MEXICO CITY (Reuters) – Ten suspected cartel gunmen and four police were killed during a daytime shootout on Saturday in a Mexican town near the U.S. border, days after U.S. President Donald Trump raised bilateral tensions by saying he would designate the gangs as terrorists.
The government of the northern state of Coahuila said state police clashed with a group of heavily armed gunmen riding in pickup trucks in the small town of Villa Union, about 40 miles (65 km) southwest of the border city of Piedras Negras.
Standing outside the Villa Union mayor’s bullet-ridden offices, Coahuila governor Miguel Angel Riquelme told reporters the state had acted “decisively” to tackle the gunmen, who he said had entered from the neighboring state of Tamaulipas.
Riquelme said 10 gunmen had been killed, three of them by officers in pursuit of the gang members after the gunfight that claimed the lives of four police and wounded six more.
Around midday, heavy gunfire began ringing out in Villa Union, and a convoy of armed pickup trucks could be seen moving around the town, according to video clips posted by social media users. Others showed plumes of smoke rising from the town.
Reuters could not vouch for their authenticity.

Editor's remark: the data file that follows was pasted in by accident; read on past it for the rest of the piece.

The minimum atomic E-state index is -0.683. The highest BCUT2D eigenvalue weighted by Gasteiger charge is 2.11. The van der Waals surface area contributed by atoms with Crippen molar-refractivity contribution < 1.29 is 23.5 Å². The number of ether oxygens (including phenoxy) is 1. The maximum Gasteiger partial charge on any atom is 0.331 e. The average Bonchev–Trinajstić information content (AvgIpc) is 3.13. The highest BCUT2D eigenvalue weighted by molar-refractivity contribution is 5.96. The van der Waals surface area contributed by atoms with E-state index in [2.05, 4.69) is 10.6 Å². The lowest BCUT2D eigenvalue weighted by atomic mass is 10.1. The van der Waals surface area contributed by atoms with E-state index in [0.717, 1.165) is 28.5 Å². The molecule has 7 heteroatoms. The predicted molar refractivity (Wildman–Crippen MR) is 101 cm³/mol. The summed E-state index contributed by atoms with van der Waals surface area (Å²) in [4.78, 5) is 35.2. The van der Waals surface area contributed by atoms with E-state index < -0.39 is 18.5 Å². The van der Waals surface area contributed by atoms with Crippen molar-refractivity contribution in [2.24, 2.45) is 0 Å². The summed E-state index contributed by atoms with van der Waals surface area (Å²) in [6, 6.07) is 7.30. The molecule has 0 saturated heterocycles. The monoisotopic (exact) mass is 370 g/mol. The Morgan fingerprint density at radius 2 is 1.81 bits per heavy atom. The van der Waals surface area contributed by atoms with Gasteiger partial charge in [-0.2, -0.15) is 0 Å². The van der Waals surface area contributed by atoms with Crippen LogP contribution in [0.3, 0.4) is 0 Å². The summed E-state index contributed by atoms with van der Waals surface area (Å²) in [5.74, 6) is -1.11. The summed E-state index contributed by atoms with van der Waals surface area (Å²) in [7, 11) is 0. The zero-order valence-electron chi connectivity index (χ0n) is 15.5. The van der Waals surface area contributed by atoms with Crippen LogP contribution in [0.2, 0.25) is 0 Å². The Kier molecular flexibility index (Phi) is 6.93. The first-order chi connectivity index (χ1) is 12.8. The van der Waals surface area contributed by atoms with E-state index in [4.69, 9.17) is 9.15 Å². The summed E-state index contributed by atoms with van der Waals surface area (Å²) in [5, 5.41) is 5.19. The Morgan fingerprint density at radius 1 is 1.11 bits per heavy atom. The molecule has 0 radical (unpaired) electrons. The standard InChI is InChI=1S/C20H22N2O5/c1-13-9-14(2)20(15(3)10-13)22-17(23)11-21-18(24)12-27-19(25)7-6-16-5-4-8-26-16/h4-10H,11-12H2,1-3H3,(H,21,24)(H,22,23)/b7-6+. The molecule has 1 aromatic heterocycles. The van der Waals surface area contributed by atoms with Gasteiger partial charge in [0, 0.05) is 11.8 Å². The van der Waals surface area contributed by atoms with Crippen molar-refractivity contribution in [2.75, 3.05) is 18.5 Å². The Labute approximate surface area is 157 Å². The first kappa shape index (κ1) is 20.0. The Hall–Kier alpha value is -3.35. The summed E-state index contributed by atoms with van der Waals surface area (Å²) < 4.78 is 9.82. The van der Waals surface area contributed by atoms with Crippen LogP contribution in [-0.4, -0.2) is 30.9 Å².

An unspecified number of people were also missing, including some who were at the mayor’s office, the governor said.
Riquelme said authorities had identified 14 vehicles involved in the attacks and seized more than a dozen guns.
The outbreak of violence occurred during a testing week for President Andres Manuel Lopez Obrador, who on Friday said he would not accept any foreign intervention in Mexico to deal with violent criminal gangs after Trump’s comments.
Lopez Obrador said Mexico would handle the problem, a view echoed by Riquelme as he spoke to reporters.
“I don’t think that Mexico needs intervention. I think Mexico needs collaboration and cooperation,” said Riquelme, whose party is in opposition to Lopez Obrador. “We’re convinced that the state has the power to overcome the criminals.”
In an interview aired on Tuesday, Trump said he planned to designate the cartels as terrorist organizations, sparking concerns the move could serve as a prelude to the United States trying to intervene unilaterally in Mexico.
U.S. Attorney General William Barr is due to visit Mexico next week to discuss cooperation over security.
Lopez Obrador took office a year ago pledging to pacify the country after more than a decade of gang-fueled violence.
A series of recent security lapses has raised questions about the left-leaning administration’s strategy.
Criticism has focused on the Nov. 4 massacre of nine women and children of U.S.-Mexican origin from Mormon communities in northern Mexico, and the armed forces’ release of a captured son of drug lord Joaquin “El Chapo” Guzman under pressure from cartel gunmen in the city of Culiacan.
Coahuila has a history of gang violence, though the homicide total in the state is well below where it was seven years ago. National homicide levels are pushing record levels.
Reporting by Dave Graham in Mexico City; Editing by Matthew Lewis